Sunday, July 23, 2017

Reverse total shoulder failure from polyethylene dissociation from humeral implant

Polyethylene dissociation from humeral stem status after reverse total shoulder arthroplasty

These authors present four cases of polyethylene liner dissociation from the humeral component of a  reverse shoulder arthroplasty (RSA).  In a series of 549 patients who underwent RSA, the incidence of this complication was 0.7%.  These patients presented with signs, symptoms, and imaging consistent with dislocation but were found to have a dissociation of the polyethylene from the humeral component, rendering a closed reduction impossible.

All four cases were male with a the same implant. The dissociations were recognized between 3 months and three years after surgery. The images from the four cases are shown here. The authors caution, "surgeons should be aware of this possibility if a closed reduction of an RSA dislocation is not possible."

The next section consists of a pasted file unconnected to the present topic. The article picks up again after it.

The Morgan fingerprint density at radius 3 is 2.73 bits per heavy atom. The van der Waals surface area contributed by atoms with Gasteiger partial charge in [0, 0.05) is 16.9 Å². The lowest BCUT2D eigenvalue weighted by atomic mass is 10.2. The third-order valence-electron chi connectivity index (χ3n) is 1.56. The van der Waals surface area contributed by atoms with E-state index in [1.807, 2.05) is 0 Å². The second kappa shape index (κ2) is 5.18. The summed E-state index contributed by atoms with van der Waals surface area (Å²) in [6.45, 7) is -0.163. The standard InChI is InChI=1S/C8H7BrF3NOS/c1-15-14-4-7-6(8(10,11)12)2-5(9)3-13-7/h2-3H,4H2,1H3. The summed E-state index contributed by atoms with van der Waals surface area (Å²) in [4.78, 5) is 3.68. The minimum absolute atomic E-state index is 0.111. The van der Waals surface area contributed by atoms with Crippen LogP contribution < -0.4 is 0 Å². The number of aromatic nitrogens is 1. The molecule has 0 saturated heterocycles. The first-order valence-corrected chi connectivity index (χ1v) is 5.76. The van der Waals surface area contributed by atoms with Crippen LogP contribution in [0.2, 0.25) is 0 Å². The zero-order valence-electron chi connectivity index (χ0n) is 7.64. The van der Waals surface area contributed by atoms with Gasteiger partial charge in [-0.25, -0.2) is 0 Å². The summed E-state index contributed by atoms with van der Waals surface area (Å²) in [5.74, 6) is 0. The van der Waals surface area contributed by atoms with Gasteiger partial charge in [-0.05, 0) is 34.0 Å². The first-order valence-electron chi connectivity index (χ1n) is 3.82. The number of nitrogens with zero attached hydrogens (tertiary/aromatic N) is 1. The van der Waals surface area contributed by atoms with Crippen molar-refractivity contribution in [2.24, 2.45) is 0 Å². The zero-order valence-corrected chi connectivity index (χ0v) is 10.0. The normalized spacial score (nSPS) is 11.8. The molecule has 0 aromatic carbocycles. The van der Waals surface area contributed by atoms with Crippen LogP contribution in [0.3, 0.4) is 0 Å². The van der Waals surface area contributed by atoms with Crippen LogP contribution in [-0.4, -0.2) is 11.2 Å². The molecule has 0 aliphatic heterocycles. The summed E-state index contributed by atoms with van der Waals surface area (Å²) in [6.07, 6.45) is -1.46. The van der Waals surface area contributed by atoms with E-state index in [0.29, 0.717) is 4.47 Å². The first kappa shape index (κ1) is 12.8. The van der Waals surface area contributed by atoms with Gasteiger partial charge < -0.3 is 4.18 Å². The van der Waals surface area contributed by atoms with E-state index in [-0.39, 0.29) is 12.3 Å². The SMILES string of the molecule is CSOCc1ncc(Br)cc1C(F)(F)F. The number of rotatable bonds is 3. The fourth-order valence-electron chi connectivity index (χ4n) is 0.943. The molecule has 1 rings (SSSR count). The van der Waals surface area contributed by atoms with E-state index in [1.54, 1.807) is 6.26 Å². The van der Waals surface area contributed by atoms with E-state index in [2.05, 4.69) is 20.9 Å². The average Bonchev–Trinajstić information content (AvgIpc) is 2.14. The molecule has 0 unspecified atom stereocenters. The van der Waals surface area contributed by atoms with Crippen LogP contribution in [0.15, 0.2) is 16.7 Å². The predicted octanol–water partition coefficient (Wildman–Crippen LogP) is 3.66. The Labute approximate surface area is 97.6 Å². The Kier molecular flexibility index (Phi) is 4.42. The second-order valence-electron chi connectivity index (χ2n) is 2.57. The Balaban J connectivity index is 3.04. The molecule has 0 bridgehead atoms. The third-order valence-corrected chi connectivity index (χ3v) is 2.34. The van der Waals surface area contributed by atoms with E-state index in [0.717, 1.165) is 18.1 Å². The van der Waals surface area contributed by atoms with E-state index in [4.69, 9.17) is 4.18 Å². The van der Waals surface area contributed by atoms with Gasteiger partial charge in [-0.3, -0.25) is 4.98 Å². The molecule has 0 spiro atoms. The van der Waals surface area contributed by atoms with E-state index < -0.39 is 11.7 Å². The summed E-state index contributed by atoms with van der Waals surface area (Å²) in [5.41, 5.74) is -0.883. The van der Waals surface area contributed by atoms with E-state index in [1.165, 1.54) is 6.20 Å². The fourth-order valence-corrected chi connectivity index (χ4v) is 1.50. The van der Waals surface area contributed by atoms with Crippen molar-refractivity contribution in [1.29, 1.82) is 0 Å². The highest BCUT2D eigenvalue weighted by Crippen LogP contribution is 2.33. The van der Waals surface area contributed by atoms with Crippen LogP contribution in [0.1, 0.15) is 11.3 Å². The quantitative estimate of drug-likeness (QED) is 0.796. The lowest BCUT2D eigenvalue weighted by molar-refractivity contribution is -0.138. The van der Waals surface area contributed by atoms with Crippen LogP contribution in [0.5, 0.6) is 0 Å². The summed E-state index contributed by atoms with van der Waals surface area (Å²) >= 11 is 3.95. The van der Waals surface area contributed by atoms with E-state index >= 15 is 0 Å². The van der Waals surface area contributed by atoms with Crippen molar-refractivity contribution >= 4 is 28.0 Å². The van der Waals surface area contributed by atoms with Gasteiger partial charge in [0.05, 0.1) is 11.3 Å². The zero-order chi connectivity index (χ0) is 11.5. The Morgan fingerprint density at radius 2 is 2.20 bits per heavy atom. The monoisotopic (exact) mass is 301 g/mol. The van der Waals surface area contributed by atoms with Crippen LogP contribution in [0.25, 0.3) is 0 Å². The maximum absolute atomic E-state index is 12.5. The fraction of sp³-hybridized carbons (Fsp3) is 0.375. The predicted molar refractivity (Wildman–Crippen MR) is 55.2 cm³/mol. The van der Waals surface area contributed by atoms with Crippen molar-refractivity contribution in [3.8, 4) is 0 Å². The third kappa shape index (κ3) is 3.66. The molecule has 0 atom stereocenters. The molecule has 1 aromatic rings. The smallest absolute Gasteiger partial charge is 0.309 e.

Comment: Because the polyethylene liner of a reverse total shoulder can experience large, non-compressive loads, it is at risk for displacement from the metal humeral cup. Similar complications have occurred with other implants, so it is not clear whether the design of this system is at particular risk for this complication. With any design, it is important that the liner be vigorously and fully seated in the humeral cup after assuring that the cup is dry and free of any interposed tissue. After insertion, the security of the seating needs to be verified.
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